I remember the day the Washington Post published an article about obesity in South Texas – particularly on the diet-related issues of the RGV. I thought to myself, “Our community is in for a rude awakening.”
There is plenty of political and economic turmoil in our modern world that often leaves us feeling hopeless. We find ourselves thinking about how we can affect change as individuals and then settle for donations to charities or calling our local representatives requesting, but not demanding, change. You see, for RGV folks, the chatter we hear or read on the news rarely touches us.
Wars, strikes and rebellions, corporate greed and natural disasters seem more prevalent in today’s media, yet most RGV residents remain unscathed. Indeed, if there is no direct threat made to our community, there is no need for immediate change.
But, when that story broke, our community was directly and negatively impacted. Brought to light were the devastating issues of poverty, hunger, healthcare and high mortality rates that we all recognize, but never talk about. Another wave of hopelessness hit, and it hit close to home.
“For one of the first times anywhere in the United States, children in South Texas have a projected life span that is a few years shorter than that of their parents,” wrote Eli Saslow in his article for the Washington Post.
What could we do to ensure the RGV youth and underprivileged have a chance to be healthy, to live? Prohibit carbonated beverages in schools? Regulate the foods families can purchase with food stamps? The most liberal and conservative masterminds of our time battled with these issues at the national level, offering some of the most extreme or lax solutions to no avail. We were quick to realize that the ethical, economic and political issues surrounding the region’s health are nothing short of complicated, and it could be years before any real change could take place at the hands of lobbyists and mixed public opinions. As a community, though, we can make a difference. A conversation sparked following that unexpected media coverage, and it’s been blazing since.
RGV, we are not what we eat. We are not another statistic. We are not defined by the amount of government aid we receive. We are a growing community of diverse individuals working toward a better, brighter future for generations to come. We don’t need to shift the political landscape on a grand scale. What we need is to help out our neighbors by teaching the importance of health. There’s an uprising in local health initiatives, and it’s our duty to partake. RGV cities and organizations are uniting to promote physical well-being and healthy food choices through farmer’s markets, special fitness and outdoor events, fundraisers and other effective awareness campaigns. I’m proud to be a Valley resident today, and I hope our efforts toward optimum health continue.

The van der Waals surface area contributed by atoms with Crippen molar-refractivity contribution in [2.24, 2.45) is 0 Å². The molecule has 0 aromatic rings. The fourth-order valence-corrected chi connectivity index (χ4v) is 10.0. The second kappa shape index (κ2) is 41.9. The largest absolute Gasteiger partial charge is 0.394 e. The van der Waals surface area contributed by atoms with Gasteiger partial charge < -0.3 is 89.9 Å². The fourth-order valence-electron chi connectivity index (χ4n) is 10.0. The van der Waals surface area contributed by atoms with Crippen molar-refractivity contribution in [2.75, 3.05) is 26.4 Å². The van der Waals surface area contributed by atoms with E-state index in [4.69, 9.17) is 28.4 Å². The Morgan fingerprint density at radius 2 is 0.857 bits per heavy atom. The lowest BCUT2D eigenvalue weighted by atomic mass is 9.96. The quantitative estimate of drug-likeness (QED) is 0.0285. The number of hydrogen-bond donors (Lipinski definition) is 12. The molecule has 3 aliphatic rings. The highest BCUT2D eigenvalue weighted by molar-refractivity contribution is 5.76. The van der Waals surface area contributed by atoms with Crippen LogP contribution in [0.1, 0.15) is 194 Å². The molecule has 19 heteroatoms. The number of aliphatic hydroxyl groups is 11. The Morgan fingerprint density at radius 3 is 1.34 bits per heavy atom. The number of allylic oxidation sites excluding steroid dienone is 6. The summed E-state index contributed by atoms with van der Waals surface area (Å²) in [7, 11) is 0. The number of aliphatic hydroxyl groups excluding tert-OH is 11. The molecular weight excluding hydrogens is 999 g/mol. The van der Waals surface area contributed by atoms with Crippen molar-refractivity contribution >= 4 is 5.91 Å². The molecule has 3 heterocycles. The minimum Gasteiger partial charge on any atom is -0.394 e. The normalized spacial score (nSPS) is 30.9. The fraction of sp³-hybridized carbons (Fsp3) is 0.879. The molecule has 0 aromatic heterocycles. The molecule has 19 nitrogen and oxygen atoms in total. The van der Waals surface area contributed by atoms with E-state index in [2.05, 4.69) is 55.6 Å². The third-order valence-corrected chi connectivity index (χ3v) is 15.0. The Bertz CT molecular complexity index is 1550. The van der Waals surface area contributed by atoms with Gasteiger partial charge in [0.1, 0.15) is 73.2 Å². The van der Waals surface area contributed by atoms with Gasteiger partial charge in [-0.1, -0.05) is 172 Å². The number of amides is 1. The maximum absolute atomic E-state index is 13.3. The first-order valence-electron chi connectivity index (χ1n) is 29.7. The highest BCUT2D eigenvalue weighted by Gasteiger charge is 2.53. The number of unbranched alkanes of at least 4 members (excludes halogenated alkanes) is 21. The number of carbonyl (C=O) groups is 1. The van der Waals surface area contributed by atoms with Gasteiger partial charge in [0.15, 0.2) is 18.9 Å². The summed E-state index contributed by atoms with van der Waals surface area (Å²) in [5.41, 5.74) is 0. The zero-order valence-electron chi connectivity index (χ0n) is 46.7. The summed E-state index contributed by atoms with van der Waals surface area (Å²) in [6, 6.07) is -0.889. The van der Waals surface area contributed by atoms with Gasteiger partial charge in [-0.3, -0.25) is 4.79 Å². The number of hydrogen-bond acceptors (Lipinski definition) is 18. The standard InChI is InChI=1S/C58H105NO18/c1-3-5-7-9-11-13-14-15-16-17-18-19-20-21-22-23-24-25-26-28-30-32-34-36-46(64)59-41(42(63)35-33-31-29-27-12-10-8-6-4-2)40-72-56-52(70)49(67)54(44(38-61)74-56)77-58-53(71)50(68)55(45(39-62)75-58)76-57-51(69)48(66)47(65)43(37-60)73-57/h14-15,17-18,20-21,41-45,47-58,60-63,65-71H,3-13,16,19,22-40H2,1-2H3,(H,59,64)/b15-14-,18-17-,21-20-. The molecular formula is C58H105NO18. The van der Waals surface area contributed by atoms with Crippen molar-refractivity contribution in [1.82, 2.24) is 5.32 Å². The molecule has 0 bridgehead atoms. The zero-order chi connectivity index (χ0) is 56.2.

I’ve caught wind of a few programs catered toward providing health awareness for the underprivileged, and as a student studying nutrition with the UTRGV’s Dietetics Program, I think it’s such a wonderful cause. So, I’ll end my rant and leave this information for anyone reading or interested.
RGV Food Bank – The food bank is going above and beyond their duties of providing foods to those in need. Besides planting an organic community garden, the organization hosts their Healthy Living nutrition education program funded by Texas Health and Human Services. The goal of the program is to teach healthy food habits to the very community members it serves.
RGV Diabetes Association – Much like the efforts of the food bank, this association offers monthly cooking classes, community health fairs and lectures to educate the growing diabetes population. Local volunteers, dieticians and nutritionists get together to further this group’s cause.
Catholic Charities of the Rio Grande Valley – The Children and Adult Care Food Program (CACFP) is part of the Catholic Charities of the RGV organization. The program provides nutritious meals and/or snacks for participating community members. They aim to safeguard the health and well-being of all citizens.
Valley Academy of Nutrition and Dietetics – This non-profit organization was put together by local dietitians looking to advance health awareness in their communities. As members of the state and national academy, these professionals have the education and tools necessary to teach health and fitness.